Another criticism, in particular by skepticalscience, regards the width of the boundary (green area in the widget) that I used, They have argued that
“Most readers would interpret the green area in Scafetta’s widget to be a region that the IPCC would confidently expect to contain observations, which isn’t really captured by a 1-sigma interval, which would only cover 68.2% of the data (assuming a Gaussian distribution). A 2-sigma envelope would cover about 95% of the observations, and if the observations lay outside that larger region it would be substantial cause for concern. Thus it would be a more appropriate choice for Scafetta’s green envelope.”
There are numerous problems with the above skepticalscience’s comment.
First, the width of my green area (which has a starting range of about +/- 0.1 oC in 2000) coincides exactly with what the IPCC has plotted in his figure figure SPM.5. Below I show a zoom of IPCC’s figure SPM.5
The two red lines added by me show the width at 2000 (black vertical line). The width between the two horizontal red lines in 2000 is about 0.2 oC as used in my green area plotted in the widget. The two other black lines enclosing the IPCC error area represent the green area enclosure reported in the widget. Thus, my green area accurately represents what the IPCC has depicted in its figure, as I explicitly state and show in my paper, by the way.
The argument advanced by skepticalscience is that because the temperature data are within their 2-sigma IPCC model envelope, then the IPCC models are not disproved, as my widget would imply. Note that the green curve is not a faithful reconstruction of my model and it is too low: compare with my widget.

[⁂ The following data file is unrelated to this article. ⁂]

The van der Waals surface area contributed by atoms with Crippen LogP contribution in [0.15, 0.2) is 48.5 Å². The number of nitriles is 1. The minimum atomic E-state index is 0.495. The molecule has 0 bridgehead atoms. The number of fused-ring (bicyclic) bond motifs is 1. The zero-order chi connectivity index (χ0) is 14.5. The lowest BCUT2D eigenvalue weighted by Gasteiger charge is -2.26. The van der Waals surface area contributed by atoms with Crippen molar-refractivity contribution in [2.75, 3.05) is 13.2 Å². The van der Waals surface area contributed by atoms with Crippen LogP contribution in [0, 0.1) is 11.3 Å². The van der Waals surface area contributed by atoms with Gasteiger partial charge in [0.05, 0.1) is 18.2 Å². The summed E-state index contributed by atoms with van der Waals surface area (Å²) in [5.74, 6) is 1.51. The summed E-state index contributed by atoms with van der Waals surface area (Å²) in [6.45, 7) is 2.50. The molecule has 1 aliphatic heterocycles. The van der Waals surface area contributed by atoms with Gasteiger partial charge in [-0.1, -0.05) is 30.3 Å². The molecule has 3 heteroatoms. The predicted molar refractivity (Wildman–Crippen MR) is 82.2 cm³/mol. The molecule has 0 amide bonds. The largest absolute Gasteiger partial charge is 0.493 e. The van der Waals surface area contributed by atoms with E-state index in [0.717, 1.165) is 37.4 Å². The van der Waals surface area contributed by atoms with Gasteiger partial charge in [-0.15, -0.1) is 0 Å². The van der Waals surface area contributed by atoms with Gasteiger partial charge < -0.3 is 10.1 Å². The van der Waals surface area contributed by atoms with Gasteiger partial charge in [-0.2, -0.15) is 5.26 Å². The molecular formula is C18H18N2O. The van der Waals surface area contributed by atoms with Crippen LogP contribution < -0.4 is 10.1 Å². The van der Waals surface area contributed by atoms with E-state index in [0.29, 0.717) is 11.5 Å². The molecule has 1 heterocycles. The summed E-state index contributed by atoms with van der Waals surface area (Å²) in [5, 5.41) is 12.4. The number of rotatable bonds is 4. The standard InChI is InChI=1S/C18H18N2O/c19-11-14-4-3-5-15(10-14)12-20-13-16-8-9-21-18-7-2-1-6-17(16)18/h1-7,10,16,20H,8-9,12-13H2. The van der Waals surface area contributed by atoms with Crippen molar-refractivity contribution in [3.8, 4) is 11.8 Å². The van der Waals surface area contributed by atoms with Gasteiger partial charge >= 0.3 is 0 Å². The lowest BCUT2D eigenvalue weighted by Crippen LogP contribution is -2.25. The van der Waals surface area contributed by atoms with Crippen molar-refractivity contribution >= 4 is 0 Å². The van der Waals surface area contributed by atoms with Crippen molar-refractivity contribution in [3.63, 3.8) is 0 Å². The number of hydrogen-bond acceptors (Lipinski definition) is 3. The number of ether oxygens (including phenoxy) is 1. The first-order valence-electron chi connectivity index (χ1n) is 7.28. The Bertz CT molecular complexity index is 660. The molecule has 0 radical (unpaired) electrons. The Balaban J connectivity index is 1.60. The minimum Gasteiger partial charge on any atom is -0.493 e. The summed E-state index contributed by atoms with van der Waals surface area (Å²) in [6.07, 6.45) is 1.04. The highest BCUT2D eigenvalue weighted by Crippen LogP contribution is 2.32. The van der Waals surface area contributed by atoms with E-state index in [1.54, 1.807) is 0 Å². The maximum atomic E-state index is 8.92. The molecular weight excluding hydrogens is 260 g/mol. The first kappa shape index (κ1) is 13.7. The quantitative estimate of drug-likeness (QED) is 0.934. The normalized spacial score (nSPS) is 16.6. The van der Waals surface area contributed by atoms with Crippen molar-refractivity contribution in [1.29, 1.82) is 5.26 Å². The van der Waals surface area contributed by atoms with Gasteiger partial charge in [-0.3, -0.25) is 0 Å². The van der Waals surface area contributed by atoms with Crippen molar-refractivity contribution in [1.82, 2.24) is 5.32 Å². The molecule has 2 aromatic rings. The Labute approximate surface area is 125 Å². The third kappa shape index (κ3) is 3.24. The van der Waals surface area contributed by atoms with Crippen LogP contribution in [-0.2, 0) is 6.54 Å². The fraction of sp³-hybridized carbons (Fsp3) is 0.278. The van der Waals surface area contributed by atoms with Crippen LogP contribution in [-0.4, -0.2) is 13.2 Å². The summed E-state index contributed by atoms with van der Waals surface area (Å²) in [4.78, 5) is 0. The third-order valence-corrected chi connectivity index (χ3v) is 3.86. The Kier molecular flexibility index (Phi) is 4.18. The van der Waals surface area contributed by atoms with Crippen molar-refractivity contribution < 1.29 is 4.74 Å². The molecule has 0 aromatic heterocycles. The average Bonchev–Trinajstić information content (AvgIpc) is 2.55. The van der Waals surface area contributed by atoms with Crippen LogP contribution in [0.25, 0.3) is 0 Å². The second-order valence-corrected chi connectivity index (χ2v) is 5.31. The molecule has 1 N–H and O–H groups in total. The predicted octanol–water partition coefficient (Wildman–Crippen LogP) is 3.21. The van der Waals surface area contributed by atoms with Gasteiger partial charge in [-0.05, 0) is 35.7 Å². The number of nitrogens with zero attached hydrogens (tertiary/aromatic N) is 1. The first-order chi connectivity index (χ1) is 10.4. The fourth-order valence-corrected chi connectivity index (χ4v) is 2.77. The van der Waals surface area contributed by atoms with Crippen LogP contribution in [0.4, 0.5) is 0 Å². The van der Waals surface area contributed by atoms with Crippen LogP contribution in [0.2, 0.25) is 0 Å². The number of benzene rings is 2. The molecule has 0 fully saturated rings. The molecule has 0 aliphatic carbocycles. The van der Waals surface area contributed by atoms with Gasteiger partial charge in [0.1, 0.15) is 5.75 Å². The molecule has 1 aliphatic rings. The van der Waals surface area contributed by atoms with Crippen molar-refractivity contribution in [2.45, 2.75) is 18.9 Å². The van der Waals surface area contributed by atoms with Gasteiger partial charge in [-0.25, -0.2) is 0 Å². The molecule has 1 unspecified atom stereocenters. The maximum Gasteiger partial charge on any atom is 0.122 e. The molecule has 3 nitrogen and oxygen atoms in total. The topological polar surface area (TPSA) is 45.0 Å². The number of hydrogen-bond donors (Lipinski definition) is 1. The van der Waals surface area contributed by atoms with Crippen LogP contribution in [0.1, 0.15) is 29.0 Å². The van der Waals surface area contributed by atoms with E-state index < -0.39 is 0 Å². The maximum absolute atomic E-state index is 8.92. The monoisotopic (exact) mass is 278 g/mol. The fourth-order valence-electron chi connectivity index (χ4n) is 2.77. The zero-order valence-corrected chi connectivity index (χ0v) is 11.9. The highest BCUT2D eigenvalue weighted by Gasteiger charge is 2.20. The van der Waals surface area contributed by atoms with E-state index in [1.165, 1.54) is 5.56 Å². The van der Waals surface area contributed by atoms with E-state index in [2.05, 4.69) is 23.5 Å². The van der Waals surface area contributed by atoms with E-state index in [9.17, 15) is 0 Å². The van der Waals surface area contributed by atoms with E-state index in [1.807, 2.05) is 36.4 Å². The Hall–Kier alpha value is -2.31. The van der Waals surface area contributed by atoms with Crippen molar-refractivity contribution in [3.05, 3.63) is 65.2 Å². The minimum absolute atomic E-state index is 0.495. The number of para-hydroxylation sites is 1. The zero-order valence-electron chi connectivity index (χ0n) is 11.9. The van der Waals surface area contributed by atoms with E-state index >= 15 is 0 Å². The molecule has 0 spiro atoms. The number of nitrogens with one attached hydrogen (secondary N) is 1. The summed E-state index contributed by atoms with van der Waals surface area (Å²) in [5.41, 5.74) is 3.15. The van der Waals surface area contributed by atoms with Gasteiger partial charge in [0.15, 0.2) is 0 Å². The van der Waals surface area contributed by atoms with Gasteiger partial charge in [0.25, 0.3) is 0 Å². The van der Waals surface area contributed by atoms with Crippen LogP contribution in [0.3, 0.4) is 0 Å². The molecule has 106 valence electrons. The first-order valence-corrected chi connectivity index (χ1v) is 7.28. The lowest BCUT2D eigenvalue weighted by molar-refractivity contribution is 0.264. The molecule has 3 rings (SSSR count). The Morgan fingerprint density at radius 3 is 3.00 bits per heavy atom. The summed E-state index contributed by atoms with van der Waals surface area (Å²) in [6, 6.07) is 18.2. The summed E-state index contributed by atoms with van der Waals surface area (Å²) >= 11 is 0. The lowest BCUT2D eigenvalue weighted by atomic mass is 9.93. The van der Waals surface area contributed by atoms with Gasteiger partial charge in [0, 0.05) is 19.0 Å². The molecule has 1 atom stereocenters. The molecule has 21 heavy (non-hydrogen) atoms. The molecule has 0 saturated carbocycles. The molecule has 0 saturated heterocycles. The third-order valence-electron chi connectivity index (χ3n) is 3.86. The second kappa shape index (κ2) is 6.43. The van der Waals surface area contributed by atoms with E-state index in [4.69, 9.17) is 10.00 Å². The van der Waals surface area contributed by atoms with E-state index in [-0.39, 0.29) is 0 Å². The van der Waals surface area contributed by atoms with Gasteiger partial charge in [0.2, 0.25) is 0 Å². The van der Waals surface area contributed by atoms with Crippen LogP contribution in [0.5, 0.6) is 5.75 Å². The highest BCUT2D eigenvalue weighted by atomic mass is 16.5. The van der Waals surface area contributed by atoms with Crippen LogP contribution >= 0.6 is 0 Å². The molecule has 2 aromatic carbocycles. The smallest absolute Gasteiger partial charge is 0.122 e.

However, it is a trick to fool people with no statistical understanding to claim that by associating a huge error range to a model, the model is validated.
By the way, contrary to the claim of sckepticalscience, in statistics it is 1-sigma envelope width that is used; not 2-sigma or 3-sigma. Moreover, the good model is the one with the smallest error, not the one with the largest error.
In fact, as proven in my paper, my proposed harmonic model has a statistical accuracy of +/- 0.05 oC within which it well reconstructs the decadal and multidecadal modulation of the temperature: see here.
On the contrary, if we use the figure by skepticalscience depicted above we have in 2000 a 1-sigma error of +/- 0.15 oC and a 2-sigma error of +/- 0.30 oC. These robust and fat error envelope widths are between 3 and 6 times larger than what my harmonic model has. Thus, it is evident from the skepticalscience claims themselves that my model is far more accurate than what the IPCC models can guarantee.